When life inevitably hurts us, often in deeply unjust ways similar to how Maui stole Te Fiti’s heart to use for his own purposes, we often respond by becoming angry, violent, and vengeful. Our hot lava erupts and burns everything and everyone around us. We become disconnected from our own true selves, the true self that is actually part of the Imago Dei.

And so we need to be redeemed from the violent, angry, and selfish state that life often has driven us too. We need to be reminded of who we really are in the same way that Moana powerfully and compassionately reminded Te Fiti of who she really was.

I have crossed the horizon to find you
I know your name
They have stolen the heart from inside you
But this does not define you
This is not who you are
I know who you are
(who you truly are)

When someone sees our true selves in such a redemptive manner that we can have a perspective shift back into loving generosity, it’s miraculous. And the ripple effects are life-giving to all in the same way that Te Fiti’s life-giving power was restored and new life and resurrection sprang forth from everything she touched with her heart and true self restored.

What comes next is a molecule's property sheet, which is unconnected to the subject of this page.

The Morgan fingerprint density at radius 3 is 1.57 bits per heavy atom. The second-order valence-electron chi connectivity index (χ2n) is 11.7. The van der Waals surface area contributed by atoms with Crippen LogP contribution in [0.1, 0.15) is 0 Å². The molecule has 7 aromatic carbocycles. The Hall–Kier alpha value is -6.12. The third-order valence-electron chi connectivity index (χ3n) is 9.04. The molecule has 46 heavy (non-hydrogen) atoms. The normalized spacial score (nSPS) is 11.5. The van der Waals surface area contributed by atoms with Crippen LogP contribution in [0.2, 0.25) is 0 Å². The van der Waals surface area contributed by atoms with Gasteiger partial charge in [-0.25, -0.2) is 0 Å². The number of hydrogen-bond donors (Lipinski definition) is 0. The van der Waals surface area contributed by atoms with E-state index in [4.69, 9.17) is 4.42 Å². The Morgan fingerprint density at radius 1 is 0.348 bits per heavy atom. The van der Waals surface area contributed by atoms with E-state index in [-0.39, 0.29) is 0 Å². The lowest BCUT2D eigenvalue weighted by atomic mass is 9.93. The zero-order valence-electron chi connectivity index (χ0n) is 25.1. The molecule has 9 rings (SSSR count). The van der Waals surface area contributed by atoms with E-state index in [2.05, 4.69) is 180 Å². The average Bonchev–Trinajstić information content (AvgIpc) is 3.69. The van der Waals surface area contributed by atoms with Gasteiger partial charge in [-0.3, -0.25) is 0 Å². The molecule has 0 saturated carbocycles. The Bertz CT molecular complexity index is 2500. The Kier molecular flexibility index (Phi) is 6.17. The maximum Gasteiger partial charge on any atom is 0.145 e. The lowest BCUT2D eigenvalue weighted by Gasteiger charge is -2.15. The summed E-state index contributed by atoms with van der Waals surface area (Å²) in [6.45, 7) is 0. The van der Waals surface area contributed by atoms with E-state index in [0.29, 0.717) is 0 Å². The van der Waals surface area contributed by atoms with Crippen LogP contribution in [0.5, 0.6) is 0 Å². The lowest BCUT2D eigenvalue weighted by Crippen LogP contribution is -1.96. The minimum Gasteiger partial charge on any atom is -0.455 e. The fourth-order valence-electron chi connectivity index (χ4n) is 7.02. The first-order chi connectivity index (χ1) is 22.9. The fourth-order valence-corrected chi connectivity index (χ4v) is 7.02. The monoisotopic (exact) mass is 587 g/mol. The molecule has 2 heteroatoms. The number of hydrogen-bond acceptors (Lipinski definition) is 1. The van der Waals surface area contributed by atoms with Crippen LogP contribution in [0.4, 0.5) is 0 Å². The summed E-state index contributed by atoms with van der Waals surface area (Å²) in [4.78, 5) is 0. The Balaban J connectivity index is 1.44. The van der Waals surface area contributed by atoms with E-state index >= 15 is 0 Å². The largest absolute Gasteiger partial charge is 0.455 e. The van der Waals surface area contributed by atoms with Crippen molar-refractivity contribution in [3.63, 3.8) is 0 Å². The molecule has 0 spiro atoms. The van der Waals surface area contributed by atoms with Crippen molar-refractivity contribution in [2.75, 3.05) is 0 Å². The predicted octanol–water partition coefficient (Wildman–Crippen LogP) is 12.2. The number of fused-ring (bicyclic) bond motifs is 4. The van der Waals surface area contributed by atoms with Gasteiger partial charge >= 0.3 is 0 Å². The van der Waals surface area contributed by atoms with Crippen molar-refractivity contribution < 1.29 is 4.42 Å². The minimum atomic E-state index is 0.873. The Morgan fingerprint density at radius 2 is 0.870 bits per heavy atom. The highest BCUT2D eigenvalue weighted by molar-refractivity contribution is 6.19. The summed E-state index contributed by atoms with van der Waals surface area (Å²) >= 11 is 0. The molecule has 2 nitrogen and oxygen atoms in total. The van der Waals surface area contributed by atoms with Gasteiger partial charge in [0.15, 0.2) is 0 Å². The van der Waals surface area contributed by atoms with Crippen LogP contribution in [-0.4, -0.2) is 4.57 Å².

I still don’t know how to incorporate this into our family Easter narrative though. And it’s still really hard to navigate a 2,000-year-old ritual with so much history and meaning when I feel like such an outlier at the moment. I need a tribe of other parents (in person, ideally) to help model this view of redemption together with our children. I need my own heart restored and to be fully seen and loved so I can in turn offer that gift that redeems and restores. In the meantime, I might put another family viewing of Moana on the docket for this Easter Sunday. We humans clearly need the medium of story to connect to the bigger themes that give us purpose and meaning, and Moana is a redemption story worth re-telling.

Moana and Te Fiti after redemption (image from http://bit.ly/2oz1SmX)

Moana and Te Fiti after redemption (image from http://bit.ly/2oz1SmX)